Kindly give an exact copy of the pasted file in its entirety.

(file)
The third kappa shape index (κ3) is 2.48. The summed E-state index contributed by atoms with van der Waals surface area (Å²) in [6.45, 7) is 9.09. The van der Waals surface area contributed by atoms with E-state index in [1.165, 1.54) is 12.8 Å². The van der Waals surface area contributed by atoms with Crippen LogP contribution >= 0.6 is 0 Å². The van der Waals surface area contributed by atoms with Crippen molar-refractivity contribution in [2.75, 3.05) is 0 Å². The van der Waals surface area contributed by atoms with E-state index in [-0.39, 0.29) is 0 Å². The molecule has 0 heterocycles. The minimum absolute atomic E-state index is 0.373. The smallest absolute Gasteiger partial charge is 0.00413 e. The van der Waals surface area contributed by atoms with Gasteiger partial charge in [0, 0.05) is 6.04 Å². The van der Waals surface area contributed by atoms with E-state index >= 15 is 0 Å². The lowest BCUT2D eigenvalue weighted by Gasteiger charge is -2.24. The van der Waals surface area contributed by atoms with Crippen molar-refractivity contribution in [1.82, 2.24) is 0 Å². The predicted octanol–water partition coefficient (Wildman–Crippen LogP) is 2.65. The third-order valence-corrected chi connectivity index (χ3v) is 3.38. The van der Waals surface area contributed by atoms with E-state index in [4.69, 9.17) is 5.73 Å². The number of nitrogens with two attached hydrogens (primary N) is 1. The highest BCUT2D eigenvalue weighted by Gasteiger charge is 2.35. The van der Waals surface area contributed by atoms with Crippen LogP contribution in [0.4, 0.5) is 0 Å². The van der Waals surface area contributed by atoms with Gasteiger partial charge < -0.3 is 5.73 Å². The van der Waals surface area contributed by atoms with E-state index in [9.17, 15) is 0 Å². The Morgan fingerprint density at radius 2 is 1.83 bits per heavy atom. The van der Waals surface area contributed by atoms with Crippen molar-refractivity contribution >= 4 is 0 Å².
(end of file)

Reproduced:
The third kappa shape index (κ3) is 2.48. The summed E-state index contributed by atoms with van der Waals surface area (Å²) in [6.45, 7) is 9.09. The van der Waals surface area contributed by atoms with E-state index in [1.165, 1.54) is 12.8 Å². The van der Waals surface area contributed by atoms with Crippen LogP contribution >= 0.6 is 0 Å². The van der Waals surface area contributed by atoms with Crippen molar-refractivity contribution in [2.75, 3.05) is 0 Å². The van der Waals surface area contributed by atoms with E-state index in [-0.39, 0.29) is 0 Å². The molecule has 0 heterocycles. The minimum absolute atomic E-state index is 0.373. The smallest absolute Gasteiger partial charge is 0.00413 e. The van der Waals surface area contributed by atoms with Gasteiger partial charge in [0, 0.05) is 6.04 Å². The van der Waals surface area contributed by atoms with E-state index >= 15 is 0 Å². The lowest BCUT2D eigenvalue weighted by Gasteiger charge is -2.24. The van der Waals surface area contributed by atoms with Crippen molar-refractivity contribution in [1.82, 2.24) is 0 Å². The predicted octanol–water partition coefficient (Wildman–Crippen LogP) is 2.65. The third-order valence-corrected chi connectivity index (χ3v) is 3.38. The van der Waals surface area contributed by atoms with E-state index in [4.69, 9.17) is 5.73 Å². The number of nitrogens with two attached hydrogens (primary N) is 1. The highest BCUT2D eigenvalue weighted by Gasteiger charge is 2.35. The van der Waals surface area contributed by atoms with Crippen LogP contribution in [0.4, 0.5) is 0 Å². The van der Waals surface area contributed by atoms with Gasteiger partial charge < -0.3 is 5.73 Å². The van der Waals surface area contributed by atoms with E-state index in [9.17, 15) is 0 Å². The Morgan fingerprint density at radius 2 is 1.83 bits per heavy atom. The van der Waals surface area contributed by atoms with Crippen molar-refractivity contribution >= 4 is 0 Å².